Leading Article: Valencia's message to Brighton

Britain's political parties, not to mention its bemused voters, may wish that the tortuous issue of a single European currency would simply go away. Until this weekend that outcome seemed possible. Amid German fears of losing the mark's stability, French difficulties in meeting the requirements of monetary union and British Euro-scepticism, time travel a la Stephen Hawking might seem as likely as sterling's disappearance.

But the weekend meeting of EU finance ministers in Valencia altered the political almanac. It revealed a dogged if perhaps unrealistic determination to create a single currency by 1999. Kenneth Clarke made it absolutely clear that Britain, unlike many other EU nations, will be purged of inflation and public debt, and so economics would not disqualify it from joining a multinational currency.

In short, as soon as 1998, a decision could be needed on whether Britain should combine with a rump of its European partners, probably Germany, France and the Benelux countries, in forming a single currency.

That may horrify John Major: the Conservatives seem unlikely to be able to deliver monetary union. Even if Mr Major favoured the policy, it would split his party just as surely as did the 1846 reform of the Corn Laws. This may explain why Mr Major has focused recently on discussing future relations between EU members inside and outside a Eurocurrency bloc.

What about Labour? As the party's conference opens today in Brighton, polls suggest that Tony Blair is the politician most likely to be prime minister in 1998. During his first year at No 10 he may have to decide whether to seal the pound's demise.

Yet Mr Blair and his party have been almost as agnostic about monetary union as the Government. Tomorrow, Labour will hold its conference debate on Europe and will enthusiastically embrace the European ideal. Yet the leadership will remain deliberately vague about Labour's attitude to monetary union.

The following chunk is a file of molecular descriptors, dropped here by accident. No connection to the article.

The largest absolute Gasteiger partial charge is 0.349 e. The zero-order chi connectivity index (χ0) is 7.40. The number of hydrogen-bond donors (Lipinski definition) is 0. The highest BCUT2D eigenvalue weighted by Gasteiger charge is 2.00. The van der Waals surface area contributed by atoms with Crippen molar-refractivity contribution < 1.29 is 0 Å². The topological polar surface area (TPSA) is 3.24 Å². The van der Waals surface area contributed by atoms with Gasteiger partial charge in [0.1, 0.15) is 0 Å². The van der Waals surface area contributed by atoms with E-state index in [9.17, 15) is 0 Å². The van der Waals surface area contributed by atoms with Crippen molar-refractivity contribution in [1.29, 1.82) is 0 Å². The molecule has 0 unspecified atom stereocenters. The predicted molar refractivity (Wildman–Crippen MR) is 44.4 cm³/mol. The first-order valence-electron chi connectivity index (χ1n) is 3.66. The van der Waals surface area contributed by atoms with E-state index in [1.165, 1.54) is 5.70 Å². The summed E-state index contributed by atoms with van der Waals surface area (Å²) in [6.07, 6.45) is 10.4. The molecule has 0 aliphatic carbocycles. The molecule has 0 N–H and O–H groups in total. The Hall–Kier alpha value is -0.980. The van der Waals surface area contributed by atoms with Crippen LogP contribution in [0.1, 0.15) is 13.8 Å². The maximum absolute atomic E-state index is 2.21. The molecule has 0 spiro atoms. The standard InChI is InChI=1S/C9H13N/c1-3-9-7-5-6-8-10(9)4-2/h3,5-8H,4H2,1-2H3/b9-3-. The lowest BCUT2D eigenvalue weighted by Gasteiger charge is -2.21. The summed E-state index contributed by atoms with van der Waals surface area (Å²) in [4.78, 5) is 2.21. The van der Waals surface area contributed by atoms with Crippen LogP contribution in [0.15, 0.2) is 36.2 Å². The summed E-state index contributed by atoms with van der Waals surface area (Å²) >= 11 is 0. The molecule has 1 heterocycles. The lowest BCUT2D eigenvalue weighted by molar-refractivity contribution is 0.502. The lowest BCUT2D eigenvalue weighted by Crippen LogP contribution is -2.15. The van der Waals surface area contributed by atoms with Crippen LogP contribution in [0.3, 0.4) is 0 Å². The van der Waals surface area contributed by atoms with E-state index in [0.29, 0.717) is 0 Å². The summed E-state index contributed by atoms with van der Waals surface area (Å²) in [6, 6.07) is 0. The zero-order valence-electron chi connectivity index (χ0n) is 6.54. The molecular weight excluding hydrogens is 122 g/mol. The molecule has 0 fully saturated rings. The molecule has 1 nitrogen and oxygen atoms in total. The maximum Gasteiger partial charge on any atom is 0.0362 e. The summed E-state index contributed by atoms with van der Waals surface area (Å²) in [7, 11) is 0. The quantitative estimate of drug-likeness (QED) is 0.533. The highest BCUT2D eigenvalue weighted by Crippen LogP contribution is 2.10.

This studied ambivalence is understandable. Labour has its own Euro-sceptics. The party's Europhilia has more to do with support for the European Commission's social policies than with sympathy for the strict monetary discipline that currency union demands. Labour's leadership wants to avoid being accused by the Tories of surrendering British sovereignty. Finally, of course, there may indeed be no point in debating the currency issue: given the poor state of the French economy, it may be impossible for it to meet the 1999 deadline. But if France and Germany do achieve their aim, then the economic and political shape of Europe would be transformed. Britain could not simply ignore the creation of such a powerful bloc: this country would almost certainly benefit more from being inside rather than outside it.

Mr Blair can no longer avoid these issues. His insistence on responsible economic policies, consistent with monetary union, deserves praise. But he must now educate his party and the country about a decision that he may have to confront in the first year of a Labour government. If Mr Blair fails to prepare the ground on Europe, he could find himself as powerless in 1998 as Mr Major is today, faced by an unruly party and an electorate starved of informed debate.